The ChoosaBroker Trading Academy
Commodity markets are one among the very few investment vehicles that empower even an individual with limited capital to make astronomical profits in a relatively short span of time. Just ask the “Prince of Pit,” Richard Dennis, who borrowed $1,600 in the early 1970s and turned it into a whopping $200 million fortune in a little over ten years, speculating solely on commodities.
What is a Commodity?
- It must be standardized.
- It must be usable upon delivery.
- Its price must fluctuate enough to justify the creation of a market for it.
Types of Commodities: Agricultural and Non-Agricultural
- Soft Commodities – A soft commodity is a general label used to denote agricultural commodities that are grown on farms. Wheat, coffee, corn, cocoa, sugar and soybean are some examples of soft commodities. These have a limited shelf life and are prone to damage in the absence of favourable weather conditions. As such, the prices of soft commodities tend to be much volatile in the short term.
- Hard Commodities – They are either mined from earth or extracted from naturally occurring resources. Crude oil and gold are the two most widely traded hard commodities. Some hard commodities are also produced by processing other hard commodities. For example, heating oil is an important by-product of crude oil refining. Hard commodities are not perishable and are easier to store compared to soft commodities. Besides, weather seldom directly impacts production and supply. The prices of hard commodities are influenced more by global macroeconomic conditions and geo-political outlook.
- Meat Commodities – These are futures contract on livestock reared for meat. The four main meat commodities are live cattle, pork bellies, feeder cattle, and lean hogs. Meat futures are highly leveraged instruments and gain or lose in value depending on demand for the underlying asset.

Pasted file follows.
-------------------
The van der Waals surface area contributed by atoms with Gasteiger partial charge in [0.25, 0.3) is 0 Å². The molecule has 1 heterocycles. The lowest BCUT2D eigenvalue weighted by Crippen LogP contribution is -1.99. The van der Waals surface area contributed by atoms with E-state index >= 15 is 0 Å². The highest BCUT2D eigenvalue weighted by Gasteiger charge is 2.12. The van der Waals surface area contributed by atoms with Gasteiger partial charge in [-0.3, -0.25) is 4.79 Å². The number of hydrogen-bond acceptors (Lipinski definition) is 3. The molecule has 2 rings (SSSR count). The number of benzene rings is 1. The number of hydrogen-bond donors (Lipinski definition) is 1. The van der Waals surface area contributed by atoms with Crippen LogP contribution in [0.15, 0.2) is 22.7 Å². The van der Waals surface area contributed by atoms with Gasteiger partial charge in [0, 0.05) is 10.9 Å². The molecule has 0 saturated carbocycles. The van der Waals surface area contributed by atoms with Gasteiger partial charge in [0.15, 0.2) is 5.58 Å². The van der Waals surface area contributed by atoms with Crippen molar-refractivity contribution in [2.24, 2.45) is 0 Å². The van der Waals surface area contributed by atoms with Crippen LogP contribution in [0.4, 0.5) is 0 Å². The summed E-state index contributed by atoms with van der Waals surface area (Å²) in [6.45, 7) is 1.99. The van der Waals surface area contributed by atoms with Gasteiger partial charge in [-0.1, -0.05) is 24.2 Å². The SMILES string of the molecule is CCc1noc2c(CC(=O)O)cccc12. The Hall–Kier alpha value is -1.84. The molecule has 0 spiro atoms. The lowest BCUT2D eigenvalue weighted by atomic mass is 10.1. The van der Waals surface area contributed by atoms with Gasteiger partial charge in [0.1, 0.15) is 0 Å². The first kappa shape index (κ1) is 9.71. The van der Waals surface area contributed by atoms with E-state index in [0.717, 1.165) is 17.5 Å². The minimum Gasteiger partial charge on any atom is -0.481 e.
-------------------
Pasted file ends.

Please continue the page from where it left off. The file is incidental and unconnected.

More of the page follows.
Basics of Trading and Investing in Commodities
How are Commodities Priced?
- Changes in Weather – For starters, unexpected shifts in weather patterns can have a great impact on commodities, especially the agricultural kind. Since production is heavily reliant on climatic conditions, unusually hot summers or severe winters or too much rain or acute droughts can wreak havoc with production, curtailing supply in the market.
- Changes in Political Conditions – Geo-political uncertainty is a dominant market force as far as hard commodities are concerned. Any flare up in tensions in the Middle East for instance can trigger supply disruption fears, boosting prices of crude oil. This is exactly what happened when Saddam Hussein invaded Kuwait in 1990, propelling oil from $17 per barrel to $36 per barrel.
- Changes in Economic Conditions –The commodities market is one of the first to react to changes in the global economy. A downturn in an economy reduces the purchasing power of consumers, who in turn cut-back on their commodity expenses, stifling demand. In addition, commodities are a natural hedge against inflation, often producing the first signs of a general price rise. If inflation is imminent, commodity prices typically rise.
Commodities vs. Stocks
- Unlike stocks, investing in commodities is primarily done through the futures and options route.
- In the commodity market, a single product may have several varieties or grades. For example, three different gold contracts are available on the Chicago Mercantile Exchange – a standard 100 troy ounce contract, a mini 50 troy ounce contract and a micro contract of 10 troy ounces. In the stock market, one unit of a security does not differ from another unit of the same security.
- An equity investor can generate a steady income flow from company dividend payments. Commodities don’t yield any dividends.
- Investing in commodities is free from the perils of insider trading. Also, there are no company specific risks as experienced in stock markets.
- Commodity assets are often influenced by seasonal factors. Seasonality is virtually absent in stock markets.